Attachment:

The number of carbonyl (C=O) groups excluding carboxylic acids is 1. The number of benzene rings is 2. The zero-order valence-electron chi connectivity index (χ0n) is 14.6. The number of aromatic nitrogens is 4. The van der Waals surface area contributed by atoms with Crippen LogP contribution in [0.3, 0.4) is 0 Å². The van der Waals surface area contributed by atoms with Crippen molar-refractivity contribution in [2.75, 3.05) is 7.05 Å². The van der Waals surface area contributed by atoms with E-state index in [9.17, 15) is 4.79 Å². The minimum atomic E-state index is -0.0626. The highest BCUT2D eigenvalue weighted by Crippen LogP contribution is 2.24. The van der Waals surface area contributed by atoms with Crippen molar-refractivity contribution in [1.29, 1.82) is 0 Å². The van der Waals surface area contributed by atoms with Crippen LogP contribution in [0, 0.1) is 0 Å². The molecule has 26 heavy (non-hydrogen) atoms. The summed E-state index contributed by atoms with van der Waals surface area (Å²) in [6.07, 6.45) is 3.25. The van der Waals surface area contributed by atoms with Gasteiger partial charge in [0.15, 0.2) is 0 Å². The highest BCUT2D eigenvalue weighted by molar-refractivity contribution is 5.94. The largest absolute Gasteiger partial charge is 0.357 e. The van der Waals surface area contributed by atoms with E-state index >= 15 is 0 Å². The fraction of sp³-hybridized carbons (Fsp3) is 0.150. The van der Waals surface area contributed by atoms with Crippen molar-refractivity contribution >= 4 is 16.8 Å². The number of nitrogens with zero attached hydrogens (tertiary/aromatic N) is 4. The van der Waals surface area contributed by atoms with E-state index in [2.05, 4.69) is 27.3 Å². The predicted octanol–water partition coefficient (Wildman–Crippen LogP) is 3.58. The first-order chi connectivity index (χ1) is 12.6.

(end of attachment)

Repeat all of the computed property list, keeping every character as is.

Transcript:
The number of carbonyl (C=O) groups excluding carboxylic acids is 1. The number of benzene rings is 2. The zero-order valence-electron chi connectivity index (χ0n) is 14.6. The number of aromatic nitrogens is 4. The van der Waals surface area contributed by atoms with Crippen LogP contribution in [0.3, 0.4) is 0 Å². The van der Waals surface area contributed by atoms with Crippen molar-refractivity contribution in [2.75, 3.05) is 7.05 Å². The van der Waals surface area contributed by atoms with E-state index in [9.17, 15) is 4.79 Å². The minimum atomic E-state index is -0.0626. The highest BCUT2D eigenvalue weighted by Crippen LogP contribution is 2.24. The van der Waals surface area contributed by atoms with Crippen molar-refractivity contribution in [1.29, 1.82) is 0 Å². The van der Waals surface area contributed by atoms with Crippen LogP contribution in [0, 0.1) is 0 Å². The molecule has 26 heavy (non-hydrogen) atoms. The summed E-state index contributed by atoms with van der Waals surface area (Å²) in [6.07, 6.45) is 3.25. The van der Waals surface area contributed by atoms with Gasteiger partial charge in [0.15, 0.2) is 0 Å². The highest BCUT2D eigenvalue weighted by molar-refractivity contribution is 5.94. The largest absolute Gasteiger partial charge is 0.357 e. The van der Waals surface area contributed by atoms with E-state index >= 15 is 0 Å². The fraction of sp³-hybridized carbons (Fsp3) is 0.150. The van der Waals surface area contributed by atoms with Crippen molar-refractivity contribution >= 4 is 16.8 Å². The number of nitrogens with zero attached hydrogens (tertiary/aromatic N) is 4. The van der Waals surface area contributed by atoms with E-state index in [2.05, 4.69) is 27.3 Å². The predicted octanol–water partition coefficient (Wildman–Crippen LogP) is 3.58. The first-order chi connectivity index (χ1) is 12.6.